Life may be highly unusual and constrained right now, but as long as we keep threads of care, solidarity and (dare I say) optimism alive, we will be okay.
Stay safe & healthy.
As before, if you’d like to listen to this year’s best albums in series (21 hours in total), I have added them all to a Spotify playlist. Each individual album title below links to the album on Spotify. I chose Spotify not because I particularly agree with their business model but because the “free,” ad-supported version makes the music available to anyone.
Bell Orchestre — House Music: Deeply interesting instrumental post-rock from a Montreal collective consisting of people who variously also play in other bands such as Arcade Fire. Playing like a connected suite of rock, electronica and jazz, this is not background music but rather challenging in all the best ways, expecting focused listening and rewarding it mightily. Despite the sustained assault of fullness, there is also dynamic variation here, ushering in flow states.
Big Red Machine — How Long Do You Think It’s Gonna Last?: A project whose sound I really enjoy. In comparison to their previous outing, this time Aaron Dessner (The National) and Justin Vernon (Bon Iver) enlisted several guest vocalists to sing in addition to (previously mostly) Vernon’s vocals. The music increasingly sounds like a super current version of The Band’s late 60s anthems. “Phoenix (Feat. Fleet Foxes & Anaïs Mitchell)” strikes me as basically a perfect song.
Charlotte Day Wilson — Alpha: Charlotte Day Wilson’s voice is amazing. Deep, resonant, powerful and seemingly incapable of leaving me unmoved. Her debut album has been long in the making. Also a gifted producer and bass player, these carefully crafted compositions live on an axis that spans contemporary Toronto R&B, gospel (sonically only), and the kind of amber “folk” Justin Vernon (Bon Iver) makes sometimes. The overall sense of this record is at once autumnal yet celebratory — it’s very warm and strong. I find myself drifting back to this often. It speaks to a facet of my temperament.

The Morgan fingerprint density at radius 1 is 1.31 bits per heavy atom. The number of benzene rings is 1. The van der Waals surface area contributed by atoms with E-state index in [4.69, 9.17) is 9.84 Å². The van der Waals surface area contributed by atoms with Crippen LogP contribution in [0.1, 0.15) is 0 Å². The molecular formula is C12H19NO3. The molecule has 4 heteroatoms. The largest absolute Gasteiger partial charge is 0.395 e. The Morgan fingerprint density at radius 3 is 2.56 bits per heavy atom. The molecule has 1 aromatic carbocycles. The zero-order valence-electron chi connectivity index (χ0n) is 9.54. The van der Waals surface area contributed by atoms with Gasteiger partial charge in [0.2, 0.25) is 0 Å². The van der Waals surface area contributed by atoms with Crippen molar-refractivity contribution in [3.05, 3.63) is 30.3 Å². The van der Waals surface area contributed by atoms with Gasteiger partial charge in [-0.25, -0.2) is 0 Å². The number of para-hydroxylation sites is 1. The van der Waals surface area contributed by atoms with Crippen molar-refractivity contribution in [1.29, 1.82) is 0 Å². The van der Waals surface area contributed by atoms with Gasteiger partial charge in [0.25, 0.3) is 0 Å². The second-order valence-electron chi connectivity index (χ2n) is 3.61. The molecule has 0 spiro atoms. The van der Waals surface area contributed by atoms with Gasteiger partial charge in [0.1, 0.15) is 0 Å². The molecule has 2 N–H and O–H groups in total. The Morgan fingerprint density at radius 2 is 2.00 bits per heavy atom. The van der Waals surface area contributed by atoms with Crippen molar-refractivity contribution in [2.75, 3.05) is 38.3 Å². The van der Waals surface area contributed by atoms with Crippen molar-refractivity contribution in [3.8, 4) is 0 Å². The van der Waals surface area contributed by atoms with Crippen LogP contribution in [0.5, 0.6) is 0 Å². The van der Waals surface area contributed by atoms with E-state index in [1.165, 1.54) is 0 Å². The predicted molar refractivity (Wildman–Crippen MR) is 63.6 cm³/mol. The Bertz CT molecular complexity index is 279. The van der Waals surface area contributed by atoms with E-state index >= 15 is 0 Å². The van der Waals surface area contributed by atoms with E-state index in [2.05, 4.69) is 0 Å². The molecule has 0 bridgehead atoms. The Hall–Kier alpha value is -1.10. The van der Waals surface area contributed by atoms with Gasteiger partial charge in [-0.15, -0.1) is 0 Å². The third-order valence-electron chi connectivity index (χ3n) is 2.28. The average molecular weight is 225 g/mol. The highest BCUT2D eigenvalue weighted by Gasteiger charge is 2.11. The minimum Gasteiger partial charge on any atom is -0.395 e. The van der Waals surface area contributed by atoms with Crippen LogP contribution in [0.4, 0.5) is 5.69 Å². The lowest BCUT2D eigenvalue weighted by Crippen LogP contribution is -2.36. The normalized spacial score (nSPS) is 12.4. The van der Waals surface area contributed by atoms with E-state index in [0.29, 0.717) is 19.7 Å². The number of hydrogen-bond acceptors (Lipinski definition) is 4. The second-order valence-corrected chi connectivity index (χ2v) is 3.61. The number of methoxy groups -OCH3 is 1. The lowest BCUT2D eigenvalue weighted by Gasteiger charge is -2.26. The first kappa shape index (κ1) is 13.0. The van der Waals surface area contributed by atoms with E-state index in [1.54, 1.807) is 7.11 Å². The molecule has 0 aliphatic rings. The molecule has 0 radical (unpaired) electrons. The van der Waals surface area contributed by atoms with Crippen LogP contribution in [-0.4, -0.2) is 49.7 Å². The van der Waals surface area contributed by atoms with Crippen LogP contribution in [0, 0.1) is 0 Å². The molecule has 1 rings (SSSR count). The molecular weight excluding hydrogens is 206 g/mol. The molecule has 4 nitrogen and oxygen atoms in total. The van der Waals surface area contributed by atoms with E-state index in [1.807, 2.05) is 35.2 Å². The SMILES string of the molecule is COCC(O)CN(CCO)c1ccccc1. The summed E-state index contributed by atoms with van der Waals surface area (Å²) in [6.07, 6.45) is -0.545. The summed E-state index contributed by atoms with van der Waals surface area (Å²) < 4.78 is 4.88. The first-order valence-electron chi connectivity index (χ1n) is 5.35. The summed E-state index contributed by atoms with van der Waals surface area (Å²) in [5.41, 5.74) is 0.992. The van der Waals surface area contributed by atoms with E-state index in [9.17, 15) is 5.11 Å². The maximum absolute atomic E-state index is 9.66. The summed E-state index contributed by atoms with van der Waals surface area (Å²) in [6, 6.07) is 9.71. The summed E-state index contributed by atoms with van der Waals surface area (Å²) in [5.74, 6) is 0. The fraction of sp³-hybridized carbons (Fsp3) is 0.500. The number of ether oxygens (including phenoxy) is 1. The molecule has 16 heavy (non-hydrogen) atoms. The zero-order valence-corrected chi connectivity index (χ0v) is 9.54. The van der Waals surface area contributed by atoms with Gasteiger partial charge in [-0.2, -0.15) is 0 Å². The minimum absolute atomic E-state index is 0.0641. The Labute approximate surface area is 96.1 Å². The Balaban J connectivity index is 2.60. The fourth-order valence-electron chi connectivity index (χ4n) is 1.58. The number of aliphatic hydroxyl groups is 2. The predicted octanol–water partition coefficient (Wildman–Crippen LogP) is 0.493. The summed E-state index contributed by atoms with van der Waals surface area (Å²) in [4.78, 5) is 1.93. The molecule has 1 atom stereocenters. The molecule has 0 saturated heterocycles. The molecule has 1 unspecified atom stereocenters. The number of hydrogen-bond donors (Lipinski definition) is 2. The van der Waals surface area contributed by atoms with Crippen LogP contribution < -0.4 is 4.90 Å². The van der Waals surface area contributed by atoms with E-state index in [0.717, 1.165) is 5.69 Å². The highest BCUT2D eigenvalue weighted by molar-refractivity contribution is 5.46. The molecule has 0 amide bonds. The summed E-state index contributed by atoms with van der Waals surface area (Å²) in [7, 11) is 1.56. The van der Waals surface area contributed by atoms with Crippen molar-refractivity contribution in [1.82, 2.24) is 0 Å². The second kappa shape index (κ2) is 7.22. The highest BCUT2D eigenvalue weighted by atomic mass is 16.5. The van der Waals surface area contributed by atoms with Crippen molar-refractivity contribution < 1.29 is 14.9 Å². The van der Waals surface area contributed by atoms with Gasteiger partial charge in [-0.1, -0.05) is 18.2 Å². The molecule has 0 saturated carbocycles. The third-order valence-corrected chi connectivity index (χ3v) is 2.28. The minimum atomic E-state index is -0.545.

Darkside — Spiral: One of the very best albums of the year. Darkside is a psychedelic vocal electronic music project by Nicolás Jaar and Dave Harrington, and this is their second record. Apart from memorable songs and incredible sounds of all kinds, perhaps its most amazing accomplishment is to make it all sound so organic — in the sense of hearing a “real band” playing instead of something carefully constructed or assembled. It’s both strange and melodic at the same time, like a 21st century version of early Pink Floyd, or a mellower Underworld ca. 1996.
Eliza Shaddad — The Woman You Want: New record from a Scottish-Sudanese singer/songwriter who writes and performs fine songs in an indie idiom — sometimes gentle as folk, other times with the coiled intensity of PJ Harvey. Whenever I return to this (as I have done a lot), I think this is some of the best indie rock I’ve heard all year. You should hear it too.
Emmylou Harris — Ramble in Music City: The Lost Concert: In the early 1990s, Emmylou Harris took a break from touring. Her comeback after this hiatus was with a new band, The Nash Ramblers — essentially, an acoustic country ensemble comprised of legendary veterans. The material they toured for the ensuing two or so years was bluegrass-adjacent classic country and folk (or versions of more contemporary material played as bluegrass). One live record appeared at the time (Live at the Ryman), and it has been a favourite of mine since that time (it’s also widely credited with prefiguring the late 90s “newgrass” revival by a few years). Now, a second full live show has been unearthed from the archives, and the material is quite different but no less amazing. Truly a terrific band of fine musicians, and Harris is at her vocal peak (voice still entirely intact but also mature and savvy, schooled by years on the road).